Of course it’s not! Jesus gave every church a dynamic mission and each church one-of-a-kind potential. In addition, people prefer to be emotionally connected to a much bigger idea; a more transcendent cause. The life that Jesus offers to each of his disciples through this amazing thing called the local church can hardly be captured in the Lower Room alone.

We need another room. I call it the Upper Room, and it changes everything.

The Upper Room

The Upper Room offers an alternative answer to the question “Why do the people in your church call it ‘home’?” People in the Upper Room are emotionally attached to a sense of purpose beyond place, personalities, people and programs. Being in the Upper Room means that a person knows and names God’s unique disciple-making vision for a church.

Let’s evaluate the two rooms through a simple comparison. If you were to ask an eight-year-old boy what he wanted most for his life, every answer would be tangible: an electric scooter, a PlayStation, et cetera. But if you were to ask the parents of the eight-year-old boy what they want most for their son, every answer would be intangible: a vital relationship with God, acceptance, confidence and so on. We wouldn’t really fault the boy for wanting the next best toy. But we would find the parents alarmingly myopic if not downright irresponsible if they aimed at a tangible thing. Why? Because it would completely miss the beauty and opportunity of being human. We might say the boy is emotionally connected to a Lower Room of life while his mature parents live in the Upper Room.

Here is another way to look at it: What quality do place, personalities, programs and people have in common? They change. And not only do they change, but virtually every leader understands that they must change overtime to ensure the viability of both the organization and its higher purpose. The building needs remodeling. The pastor retires. Programs get tired. People move away.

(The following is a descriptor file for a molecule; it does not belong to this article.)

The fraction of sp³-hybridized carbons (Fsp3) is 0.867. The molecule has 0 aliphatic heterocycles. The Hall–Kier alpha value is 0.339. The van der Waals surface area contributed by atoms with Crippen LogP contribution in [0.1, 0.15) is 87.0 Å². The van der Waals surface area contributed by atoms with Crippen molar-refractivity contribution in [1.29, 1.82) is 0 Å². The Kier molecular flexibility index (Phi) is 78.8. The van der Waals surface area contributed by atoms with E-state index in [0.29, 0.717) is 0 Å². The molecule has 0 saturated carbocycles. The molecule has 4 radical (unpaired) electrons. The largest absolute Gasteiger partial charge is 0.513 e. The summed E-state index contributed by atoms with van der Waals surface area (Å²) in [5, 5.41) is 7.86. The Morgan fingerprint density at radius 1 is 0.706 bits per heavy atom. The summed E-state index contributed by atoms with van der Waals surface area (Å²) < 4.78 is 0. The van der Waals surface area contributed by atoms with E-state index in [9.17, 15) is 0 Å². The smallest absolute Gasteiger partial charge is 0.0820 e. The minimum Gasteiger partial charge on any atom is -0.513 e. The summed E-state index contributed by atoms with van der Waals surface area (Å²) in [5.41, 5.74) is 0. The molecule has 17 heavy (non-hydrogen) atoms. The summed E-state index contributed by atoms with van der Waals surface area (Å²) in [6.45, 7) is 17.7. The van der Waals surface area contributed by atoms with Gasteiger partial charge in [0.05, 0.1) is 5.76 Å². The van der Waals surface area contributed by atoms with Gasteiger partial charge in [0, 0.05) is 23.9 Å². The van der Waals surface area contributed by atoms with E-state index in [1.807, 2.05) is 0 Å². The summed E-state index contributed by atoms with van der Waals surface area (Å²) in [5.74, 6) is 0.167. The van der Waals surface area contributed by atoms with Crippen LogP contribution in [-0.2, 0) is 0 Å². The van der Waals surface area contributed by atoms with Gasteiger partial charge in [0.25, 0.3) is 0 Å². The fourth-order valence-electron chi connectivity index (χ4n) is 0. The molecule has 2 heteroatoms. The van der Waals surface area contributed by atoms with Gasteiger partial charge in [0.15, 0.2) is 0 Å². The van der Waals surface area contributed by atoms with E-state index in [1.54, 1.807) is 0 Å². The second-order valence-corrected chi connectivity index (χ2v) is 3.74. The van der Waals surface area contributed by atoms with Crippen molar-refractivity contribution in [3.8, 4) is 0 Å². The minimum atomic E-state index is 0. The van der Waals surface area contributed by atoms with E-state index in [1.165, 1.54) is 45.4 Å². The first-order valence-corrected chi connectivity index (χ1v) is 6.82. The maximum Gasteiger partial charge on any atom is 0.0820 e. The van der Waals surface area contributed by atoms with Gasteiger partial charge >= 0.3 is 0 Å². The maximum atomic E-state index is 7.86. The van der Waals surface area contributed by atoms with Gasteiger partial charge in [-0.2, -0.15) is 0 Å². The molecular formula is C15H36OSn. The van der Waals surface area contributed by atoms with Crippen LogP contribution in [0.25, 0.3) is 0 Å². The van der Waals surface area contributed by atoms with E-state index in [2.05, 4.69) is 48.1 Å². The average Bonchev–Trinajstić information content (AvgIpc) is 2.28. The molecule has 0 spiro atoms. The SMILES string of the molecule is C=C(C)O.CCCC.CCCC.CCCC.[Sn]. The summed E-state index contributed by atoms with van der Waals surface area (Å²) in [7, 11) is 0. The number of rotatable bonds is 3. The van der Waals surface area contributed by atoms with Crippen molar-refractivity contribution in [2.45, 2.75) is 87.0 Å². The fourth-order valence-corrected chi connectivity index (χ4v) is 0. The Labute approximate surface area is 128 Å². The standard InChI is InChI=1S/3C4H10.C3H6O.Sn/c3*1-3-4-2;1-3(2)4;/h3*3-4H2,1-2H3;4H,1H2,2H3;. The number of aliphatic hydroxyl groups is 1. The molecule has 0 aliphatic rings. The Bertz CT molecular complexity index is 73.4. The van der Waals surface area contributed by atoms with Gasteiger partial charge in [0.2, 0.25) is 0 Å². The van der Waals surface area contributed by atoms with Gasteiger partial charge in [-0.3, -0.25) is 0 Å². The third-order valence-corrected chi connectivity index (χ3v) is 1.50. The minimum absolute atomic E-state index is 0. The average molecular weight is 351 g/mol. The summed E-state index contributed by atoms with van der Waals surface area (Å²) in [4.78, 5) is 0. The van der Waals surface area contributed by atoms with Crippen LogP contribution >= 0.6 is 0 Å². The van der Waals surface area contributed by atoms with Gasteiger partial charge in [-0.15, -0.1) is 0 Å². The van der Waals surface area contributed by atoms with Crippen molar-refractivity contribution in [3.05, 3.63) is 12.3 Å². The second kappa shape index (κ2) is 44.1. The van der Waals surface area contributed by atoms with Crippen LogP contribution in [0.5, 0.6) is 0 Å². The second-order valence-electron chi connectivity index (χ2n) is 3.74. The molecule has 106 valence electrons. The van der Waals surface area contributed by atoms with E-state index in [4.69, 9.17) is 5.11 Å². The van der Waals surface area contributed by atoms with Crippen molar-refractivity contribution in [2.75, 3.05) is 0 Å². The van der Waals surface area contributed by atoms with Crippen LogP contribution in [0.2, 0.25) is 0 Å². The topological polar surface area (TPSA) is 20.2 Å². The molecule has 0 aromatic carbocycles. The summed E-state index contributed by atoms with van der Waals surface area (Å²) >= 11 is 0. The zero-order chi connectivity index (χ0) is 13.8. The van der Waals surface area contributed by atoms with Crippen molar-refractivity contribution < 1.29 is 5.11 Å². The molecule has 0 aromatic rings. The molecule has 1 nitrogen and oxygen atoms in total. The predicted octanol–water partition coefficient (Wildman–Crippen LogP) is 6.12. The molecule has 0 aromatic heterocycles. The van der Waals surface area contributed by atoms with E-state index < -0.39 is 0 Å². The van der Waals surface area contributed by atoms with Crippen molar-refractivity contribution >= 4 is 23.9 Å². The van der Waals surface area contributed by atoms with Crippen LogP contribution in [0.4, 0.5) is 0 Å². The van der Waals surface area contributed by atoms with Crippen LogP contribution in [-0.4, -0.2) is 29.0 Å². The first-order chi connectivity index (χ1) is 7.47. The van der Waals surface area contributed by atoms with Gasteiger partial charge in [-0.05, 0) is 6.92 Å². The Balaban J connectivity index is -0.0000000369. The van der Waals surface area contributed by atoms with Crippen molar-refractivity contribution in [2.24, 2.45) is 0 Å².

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Think of this incredible advantage of the Upper Room: Even when the place, personalities, programs and people in the Lower Room change or fall away, the commitment of Upper Room people does not waver. In fact, I have routinely seen the conversion of people who used to resist change now insist on it. The secret is this: People don’t resist change; they resist loss. (If you offer someone a 15% raise today, chances are they will not resist the change.) If people are emotionally connected to the Upper Room, they don’t have anything to lose when the Lower Room changes. The four Ps do not compel them to claim the church as their own. Rather, Upper Room people truly identify with the church’s Vision Frame—that is, its disciple-making mission and disciple-shaping values, worked out through its disciple-moving strategy toward disciple-defining measures of success in light of its disciple-inspiring vision.

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Excerpted from Future Church by Will Mancini. Copyright 2020. Baker Books, a division of Baker Publishing Group. Used by permission.